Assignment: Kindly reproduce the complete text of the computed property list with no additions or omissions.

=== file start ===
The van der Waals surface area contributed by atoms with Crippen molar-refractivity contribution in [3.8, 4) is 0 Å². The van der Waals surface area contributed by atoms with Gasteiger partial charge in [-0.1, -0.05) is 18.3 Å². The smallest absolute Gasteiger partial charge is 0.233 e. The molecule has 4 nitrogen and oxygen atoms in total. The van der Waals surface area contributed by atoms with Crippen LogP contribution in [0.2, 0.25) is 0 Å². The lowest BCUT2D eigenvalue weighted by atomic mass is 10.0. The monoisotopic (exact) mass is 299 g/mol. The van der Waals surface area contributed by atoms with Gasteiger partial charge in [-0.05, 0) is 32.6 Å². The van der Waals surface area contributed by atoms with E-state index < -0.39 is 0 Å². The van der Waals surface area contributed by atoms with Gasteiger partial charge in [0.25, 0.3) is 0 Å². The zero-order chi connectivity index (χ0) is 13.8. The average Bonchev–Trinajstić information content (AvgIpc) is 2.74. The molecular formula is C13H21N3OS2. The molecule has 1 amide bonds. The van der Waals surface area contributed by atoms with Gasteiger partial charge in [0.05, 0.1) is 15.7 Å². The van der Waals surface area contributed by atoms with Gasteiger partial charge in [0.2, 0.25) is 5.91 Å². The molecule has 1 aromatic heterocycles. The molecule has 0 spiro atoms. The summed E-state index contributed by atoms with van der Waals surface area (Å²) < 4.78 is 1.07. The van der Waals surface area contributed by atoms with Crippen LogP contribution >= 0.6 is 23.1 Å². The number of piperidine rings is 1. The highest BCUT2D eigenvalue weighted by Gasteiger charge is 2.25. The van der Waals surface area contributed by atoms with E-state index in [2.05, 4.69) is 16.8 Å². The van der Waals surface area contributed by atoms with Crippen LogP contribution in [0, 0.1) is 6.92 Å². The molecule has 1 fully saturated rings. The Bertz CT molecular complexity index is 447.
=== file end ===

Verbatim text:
The van der Waals surface area contributed by atoms with Crippen molar-refractivity contribution in [3.8, 4) is 0 Å². The van der Waals surface area contributed by atoms with Gasteiger partial charge in [-0.1, -0.05) is 18.3 Å². The smallest absolute Gasteiger partial charge is 0.233 e. The molecule has 4 nitrogen and oxygen atoms in total. The van der Waals surface area contributed by atoms with Crippen LogP contribution in [0.2, 0.25) is 0 Å². The lowest BCUT2D eigenvalue weighted by atomic mass is 10.0. The monoisotopic (exact) mass is 299 g/mol. The van der Waals surface area contributed by atoms with Gasteiger partial charge in [-0.05, 0) is 32.6 Å². The van der Waals surface area contributed by atoms with E-state index < -0.39 is 0 Å². The van der Waals surface area contributed by atoms with Gasteiger partial charge in [0.25, 0.3) is 0 Å². The zero-order chi connectivity index (χ0) is 13.8. The average Bonchev–Trinajstić information content (AvgIpc) is 2.74. The molecular formula is C13H21N3OS2. The molecule has 1 amide bonds. The van der Waals surface area contributed by atoms with Gasteiger partial charge in [0.05, 0.1) is 15.7 Å². The van der Waals surface area contributed by atoms with Gasteiger partial charge in [0.2, 0.25) is 5.91 Å². The molecule has 1 aromatic heterocycles. The molecule has 0 spiro atoms. The summed E-state index contributed by atoms with van der Waals surface area (Å²) < 4.78 is 1.07. The van der Waals surface area contributed by atoms with Crippen LogP contribution >= 0.6 is 23.1 Å². The number of piperidine rings is 1. The highest BCUT2D eigenvalue weighted by Gasteiger charge is 2.25. The van der Waals surface area contributed by atoms with E-state index in [2.05, 4.69) is 16.8 Å². The van der Waals surface area contributed by atoms with Crippen LogP contribution in [0, 0.1) is 6.92 Å². The molecule has 1 fully saturated rings. The Bertz CT molecular complexity index is 447.